Spring clamps are widely used for a variety of applications. While spring clamps come in a wide variety of formats, they generally consist of a pair of jaws that are pivotally connected to one another. Each jaw is connected to a handle. A spring is positioned within the handles such that the spring normally biases the jaws together in a closed configuration. When pressure is applied to squeeze the handles toward one another, the jaws are pulled into an open configuration. When pressure is released, the spring forces the jaws to snap shut.
One particular type of application for spring clamps is on electrical cables for a quick and easy attachment to a power or signal source such as automotive jumper cables. Jumper cables are widely used to jump-start vehicles such as automobiles and trucks having dead batteries. Prior art jumper cables typically include two lengths of insulated battery cable and four spring clamps. A spring clamp is fixed to each end of each length of cable. The jumper cables are usually fixed to one another along most of their lengths in order to minimize tangling of the cables.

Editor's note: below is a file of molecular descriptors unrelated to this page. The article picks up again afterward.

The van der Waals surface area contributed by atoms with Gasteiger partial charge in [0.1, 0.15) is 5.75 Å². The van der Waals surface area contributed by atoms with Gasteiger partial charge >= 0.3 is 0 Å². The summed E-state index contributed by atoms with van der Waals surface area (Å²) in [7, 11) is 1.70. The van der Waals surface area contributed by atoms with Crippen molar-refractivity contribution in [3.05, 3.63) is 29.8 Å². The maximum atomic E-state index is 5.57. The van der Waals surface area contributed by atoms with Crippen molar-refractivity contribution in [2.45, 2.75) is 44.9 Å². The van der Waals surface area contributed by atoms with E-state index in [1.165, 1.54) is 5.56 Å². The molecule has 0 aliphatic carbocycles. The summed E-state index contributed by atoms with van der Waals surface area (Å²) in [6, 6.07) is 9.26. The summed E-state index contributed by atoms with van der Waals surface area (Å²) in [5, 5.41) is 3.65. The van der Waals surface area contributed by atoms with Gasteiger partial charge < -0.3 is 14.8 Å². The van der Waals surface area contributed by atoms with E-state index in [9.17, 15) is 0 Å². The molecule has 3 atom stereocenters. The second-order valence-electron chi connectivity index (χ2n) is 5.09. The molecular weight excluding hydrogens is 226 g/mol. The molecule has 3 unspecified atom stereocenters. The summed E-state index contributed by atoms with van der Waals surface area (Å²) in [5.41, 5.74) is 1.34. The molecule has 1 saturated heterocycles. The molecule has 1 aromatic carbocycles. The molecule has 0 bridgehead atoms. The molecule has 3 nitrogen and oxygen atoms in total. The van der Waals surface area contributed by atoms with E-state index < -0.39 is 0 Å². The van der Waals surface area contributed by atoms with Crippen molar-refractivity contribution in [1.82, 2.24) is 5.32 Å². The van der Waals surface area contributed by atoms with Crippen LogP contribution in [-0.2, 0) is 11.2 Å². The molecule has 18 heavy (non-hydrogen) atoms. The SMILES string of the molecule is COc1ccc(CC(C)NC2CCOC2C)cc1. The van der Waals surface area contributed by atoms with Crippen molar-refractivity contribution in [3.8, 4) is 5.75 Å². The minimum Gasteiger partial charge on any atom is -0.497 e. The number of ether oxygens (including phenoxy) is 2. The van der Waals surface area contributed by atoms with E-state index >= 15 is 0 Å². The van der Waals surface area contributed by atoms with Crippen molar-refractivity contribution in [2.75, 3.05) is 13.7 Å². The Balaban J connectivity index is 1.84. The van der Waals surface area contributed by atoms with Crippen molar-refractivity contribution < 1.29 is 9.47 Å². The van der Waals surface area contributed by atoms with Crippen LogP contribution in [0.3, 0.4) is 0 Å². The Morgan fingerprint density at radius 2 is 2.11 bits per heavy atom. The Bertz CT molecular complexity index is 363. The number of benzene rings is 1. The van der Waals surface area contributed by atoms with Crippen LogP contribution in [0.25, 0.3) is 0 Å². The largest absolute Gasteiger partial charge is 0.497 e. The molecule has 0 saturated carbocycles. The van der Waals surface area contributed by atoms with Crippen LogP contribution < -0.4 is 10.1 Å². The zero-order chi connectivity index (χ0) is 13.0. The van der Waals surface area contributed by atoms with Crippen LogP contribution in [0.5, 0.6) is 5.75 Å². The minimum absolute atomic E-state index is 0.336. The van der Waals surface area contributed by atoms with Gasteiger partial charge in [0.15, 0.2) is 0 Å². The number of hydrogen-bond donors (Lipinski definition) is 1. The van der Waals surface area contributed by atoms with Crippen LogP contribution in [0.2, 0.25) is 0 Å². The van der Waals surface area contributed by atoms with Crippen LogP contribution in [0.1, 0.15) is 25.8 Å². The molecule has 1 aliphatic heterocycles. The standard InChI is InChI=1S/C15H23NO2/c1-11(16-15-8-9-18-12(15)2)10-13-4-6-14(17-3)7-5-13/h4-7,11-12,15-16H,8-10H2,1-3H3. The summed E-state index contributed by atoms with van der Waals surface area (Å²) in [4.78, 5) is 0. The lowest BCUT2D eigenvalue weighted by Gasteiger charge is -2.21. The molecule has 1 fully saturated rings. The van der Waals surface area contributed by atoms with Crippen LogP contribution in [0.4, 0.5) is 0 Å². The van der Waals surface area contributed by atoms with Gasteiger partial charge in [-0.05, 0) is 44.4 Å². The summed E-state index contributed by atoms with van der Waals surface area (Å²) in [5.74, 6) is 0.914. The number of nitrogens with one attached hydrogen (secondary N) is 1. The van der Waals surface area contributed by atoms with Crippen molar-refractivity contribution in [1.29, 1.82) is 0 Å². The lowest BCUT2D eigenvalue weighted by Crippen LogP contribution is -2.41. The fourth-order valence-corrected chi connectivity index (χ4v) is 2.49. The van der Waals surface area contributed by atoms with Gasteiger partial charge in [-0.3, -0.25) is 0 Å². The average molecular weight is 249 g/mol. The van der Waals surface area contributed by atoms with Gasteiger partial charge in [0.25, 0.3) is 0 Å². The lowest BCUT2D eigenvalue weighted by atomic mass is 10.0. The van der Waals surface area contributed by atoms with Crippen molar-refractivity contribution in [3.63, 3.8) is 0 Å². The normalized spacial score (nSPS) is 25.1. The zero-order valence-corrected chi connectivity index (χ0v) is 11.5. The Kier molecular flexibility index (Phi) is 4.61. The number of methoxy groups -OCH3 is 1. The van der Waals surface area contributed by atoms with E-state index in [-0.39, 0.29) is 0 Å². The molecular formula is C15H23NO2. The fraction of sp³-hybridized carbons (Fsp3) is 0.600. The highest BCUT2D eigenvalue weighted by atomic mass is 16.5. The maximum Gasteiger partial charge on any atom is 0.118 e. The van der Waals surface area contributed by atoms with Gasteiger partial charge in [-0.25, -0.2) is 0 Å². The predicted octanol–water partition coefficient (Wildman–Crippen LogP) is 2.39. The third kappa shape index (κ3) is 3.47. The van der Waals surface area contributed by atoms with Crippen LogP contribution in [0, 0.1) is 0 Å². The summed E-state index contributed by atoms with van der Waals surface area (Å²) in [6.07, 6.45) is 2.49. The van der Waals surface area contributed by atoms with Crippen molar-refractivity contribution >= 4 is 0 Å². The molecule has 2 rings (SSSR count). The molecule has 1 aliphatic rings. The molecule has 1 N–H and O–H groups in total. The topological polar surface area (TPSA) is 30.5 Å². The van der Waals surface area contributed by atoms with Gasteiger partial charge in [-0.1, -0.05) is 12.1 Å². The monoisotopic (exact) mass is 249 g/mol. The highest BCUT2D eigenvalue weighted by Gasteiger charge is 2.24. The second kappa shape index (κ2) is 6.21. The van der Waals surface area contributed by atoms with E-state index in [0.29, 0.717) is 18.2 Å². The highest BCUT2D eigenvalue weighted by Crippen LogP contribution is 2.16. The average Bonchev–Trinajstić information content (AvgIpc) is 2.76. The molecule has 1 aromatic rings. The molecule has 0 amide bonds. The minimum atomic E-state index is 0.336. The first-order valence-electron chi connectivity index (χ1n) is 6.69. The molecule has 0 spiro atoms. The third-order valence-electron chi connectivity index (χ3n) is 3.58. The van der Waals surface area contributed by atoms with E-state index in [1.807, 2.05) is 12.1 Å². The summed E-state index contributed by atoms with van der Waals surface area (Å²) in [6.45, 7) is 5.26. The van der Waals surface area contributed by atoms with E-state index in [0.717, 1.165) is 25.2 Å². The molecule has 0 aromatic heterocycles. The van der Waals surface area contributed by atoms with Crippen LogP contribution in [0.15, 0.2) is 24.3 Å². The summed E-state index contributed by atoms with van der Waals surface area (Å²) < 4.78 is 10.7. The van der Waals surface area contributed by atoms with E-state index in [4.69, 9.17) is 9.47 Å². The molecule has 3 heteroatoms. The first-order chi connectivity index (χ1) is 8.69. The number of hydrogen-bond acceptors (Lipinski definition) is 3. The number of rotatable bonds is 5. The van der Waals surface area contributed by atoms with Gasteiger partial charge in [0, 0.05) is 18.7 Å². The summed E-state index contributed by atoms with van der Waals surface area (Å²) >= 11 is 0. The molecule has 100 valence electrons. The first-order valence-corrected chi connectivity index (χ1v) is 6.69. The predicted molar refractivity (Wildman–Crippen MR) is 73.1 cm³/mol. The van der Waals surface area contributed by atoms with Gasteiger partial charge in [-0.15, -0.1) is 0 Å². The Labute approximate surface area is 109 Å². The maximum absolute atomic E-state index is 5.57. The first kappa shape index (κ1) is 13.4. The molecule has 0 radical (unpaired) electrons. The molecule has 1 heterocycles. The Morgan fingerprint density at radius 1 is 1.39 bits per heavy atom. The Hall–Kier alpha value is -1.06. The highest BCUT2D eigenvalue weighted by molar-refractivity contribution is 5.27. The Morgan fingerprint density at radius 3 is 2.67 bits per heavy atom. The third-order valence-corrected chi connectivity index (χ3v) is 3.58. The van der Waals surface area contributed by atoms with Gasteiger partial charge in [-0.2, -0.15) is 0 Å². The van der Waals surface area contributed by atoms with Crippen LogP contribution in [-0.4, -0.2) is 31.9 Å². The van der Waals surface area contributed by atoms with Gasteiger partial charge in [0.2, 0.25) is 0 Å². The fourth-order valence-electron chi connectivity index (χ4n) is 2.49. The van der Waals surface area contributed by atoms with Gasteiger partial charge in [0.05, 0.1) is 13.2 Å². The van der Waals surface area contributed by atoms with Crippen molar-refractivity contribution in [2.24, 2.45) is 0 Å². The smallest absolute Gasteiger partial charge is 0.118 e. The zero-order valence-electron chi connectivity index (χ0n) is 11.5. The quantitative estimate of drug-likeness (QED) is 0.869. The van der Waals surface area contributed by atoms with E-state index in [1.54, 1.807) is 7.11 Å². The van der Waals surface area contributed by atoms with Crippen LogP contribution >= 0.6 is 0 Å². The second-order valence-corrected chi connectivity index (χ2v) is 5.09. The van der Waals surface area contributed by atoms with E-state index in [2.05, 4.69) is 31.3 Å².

The present invention relates in general to an improved jumper cable construction and is concerned, more particularly, with jumper cables that are safe and easy to use. Conventional jumper cable clamps have open ends, or protruding handles that can become caught and tangled with each other. If the open ends of conventional jumper cable clamps become hooked to one another while the opposing ends of the cable claps are attached to the terminals of a battery, it is possible for the open or exposed conductor of which to enable current to short circuit or loop through the cables, creating sparks and other potentially dangerous circumstances. Additionally, the open ends of conventional jumper cable clamps can become caught on the cables, which promotes tangling of the cables and adds to the difficulty of use, requiring undue delay in their application. Jumper cables are often needed in difficult conditions, such as during cold weather, during storms, or during the night. In these situations, preventing cables from becoming caught on each other and tangled together can ease and speed up the process of jumping a vehicle, thus allowing users to more readily extricate themselves from difficult or dangerous situations.